“It’s a blast. I get to work with toy robots and lasers.” 

In the summer of 2011, UNO received a three-year, $937,000 grant from the Office of Naval Research to design and build a new type of robotic eel that is capable of operating in shallow water environments where Navy personnel could be at risk. The man in charge of the project is Brandon Taravella, an assistant professor in UNO’s School of Naval Architecture and Marine Engineering who earned bachelor’s, master’s and doctoral degrees from UNO. The nearly $1 million boon was the first grant of his young career, and it came at an eventful time in his life.

“It was pretty exciting,” Taravella says. “(My wife and I) were actually in the hospital. We just had our second son and the next day I got an email on my phone (confirming he had received the grant). It was like all at once.”

The grant gave new life to an aquatic swimming theory originally completed by Taravella’s former adviser, William Vorus, professor emeritus in the School of Naval Architecture and Marine Engineering. Taravella and his team are trying to prove Vorus’ theory, which involves a swimming motion that has very low drag and high efficiency. Vorus theorized that if the eel swims with a defined shape, this type of propulsion will have no wake.

“Our problem is that you can’t point your finger at an eel and say ‘swim like this,’” Taravella says. “So that’s why we’re resorting to a robot because we want that ideal shape.”

According to Taravella, scientists have studied the hydrodynamics of eels and others have built eel robots — mostly for fun — but no one else has ever merged the two together and analyzed the hydrodynamics of this ideal eel shape. In the first year of the project, Taravella and his team —comprised of graduate students Baker Potts, Jacob Todd and Charles Rogers, and staff engineer Ryan Thiel — built a prototype of the eel, made up of a series of battery-powered links covered in a water-tight, blue latex skin. The researchers began testing the eel in UNO’s 125-foot towing tank, located in the College of Engineering Building. They videotaped the eel as it was towed through the water at different speeds; then they dissected the video, frame-by-frame, to compare the eel’s motion to the theoretical motion they are trying to achieve.

The project received a major boost in May 2012, when UNO was awarded a $280,000 grant from the Department of Defense to purchase a sophisticated machine which uses a series of lasers and cameras that will allow researchers to visualize the wake, or lack of wake, produced by the eel.

“If we didn’t have the equipment, we were actually pursuing other options like taking it off campus,” Taravella says. “Now we don’t have to. There’s probably only two other towing tanks in the country that have a similar piece of equipment.”

In the second year of the project, the engineers will continue to modify the eel, including making it a remotely-operated device, while trying to prove whether Vorus’ wakeless propulsion theory is correct. In the future, Taravella says he wants the eel to be fully autonomous so that it doesn’t need an operator at all— the eel will simply use sensors to find its way. He also says he’d like it to be able to maneuver so that it can rise, dive and steer.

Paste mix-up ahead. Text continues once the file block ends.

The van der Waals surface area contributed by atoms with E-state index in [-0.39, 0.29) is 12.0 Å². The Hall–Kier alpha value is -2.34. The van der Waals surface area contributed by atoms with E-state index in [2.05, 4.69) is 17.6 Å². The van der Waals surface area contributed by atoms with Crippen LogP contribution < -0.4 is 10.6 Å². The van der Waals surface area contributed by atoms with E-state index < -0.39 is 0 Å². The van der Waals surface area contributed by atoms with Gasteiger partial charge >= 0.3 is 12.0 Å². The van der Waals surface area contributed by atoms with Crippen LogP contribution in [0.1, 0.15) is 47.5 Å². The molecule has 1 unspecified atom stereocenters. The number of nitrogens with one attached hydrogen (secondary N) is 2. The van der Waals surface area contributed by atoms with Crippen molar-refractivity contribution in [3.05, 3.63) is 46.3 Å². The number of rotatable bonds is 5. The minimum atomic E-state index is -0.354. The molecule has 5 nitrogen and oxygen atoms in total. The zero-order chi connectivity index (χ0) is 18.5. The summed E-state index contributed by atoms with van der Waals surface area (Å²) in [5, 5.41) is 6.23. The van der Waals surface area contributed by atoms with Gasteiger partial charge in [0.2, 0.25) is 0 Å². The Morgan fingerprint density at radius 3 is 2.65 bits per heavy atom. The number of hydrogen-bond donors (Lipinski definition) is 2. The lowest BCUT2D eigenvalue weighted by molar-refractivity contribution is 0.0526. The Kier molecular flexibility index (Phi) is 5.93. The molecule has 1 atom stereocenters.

Recent changes in naval warfare have created a greater demand for devices like the robotic eel because they can operate in shallow water areas such as rivers and coastline. One important mission is intelligence, surveillance and reconnaissance, which sometimes involves monitoring and data collection in harsh or dangerous conditions. As a result, the Navy has a strong interest in developing unmanned underwater vehicles, according to Taravella. These vehicles can carry sensors, cameras, audio devices and weather equipment into perilous environments without being detected. The benefit of UNO’s eel is, if it can achieve wakeless swimming, it will be both more energy efficient and, theoretically, more difficult to detect. The eel must also be compact enough to be useful to the military.

“We are looking for a length that is easy for one person to handle so a Navy SEAL can just get up to a certain point and just reach over the boat and put it in the water,” Taravella says. “We don’t want anything that’s too heavy or too bulky.”

The original Office of Naval Research grant that funded the robotic eel is for three years, but Taravella says the project has the potential to lead to much more long-term research. He says getting the robot to swim in a controlled environment would be one milestone, but doing it in an uncontrolled environment would be an even greater challenge.

The project draws on various disciplines within the UNO College of Engineering, including naval architecture and marine engineering; electrical engineering; and mechanical engineering. The process of building and testing the eel is one that involves frequent encounters with breakthroughs and roadblocks. And as painstaking as the research can be, Taravella is having the time of his life—as though he were working on a Hollywood blockbuster.

“It’s a blast,” he says. “I get to work with toy robots and lasers.”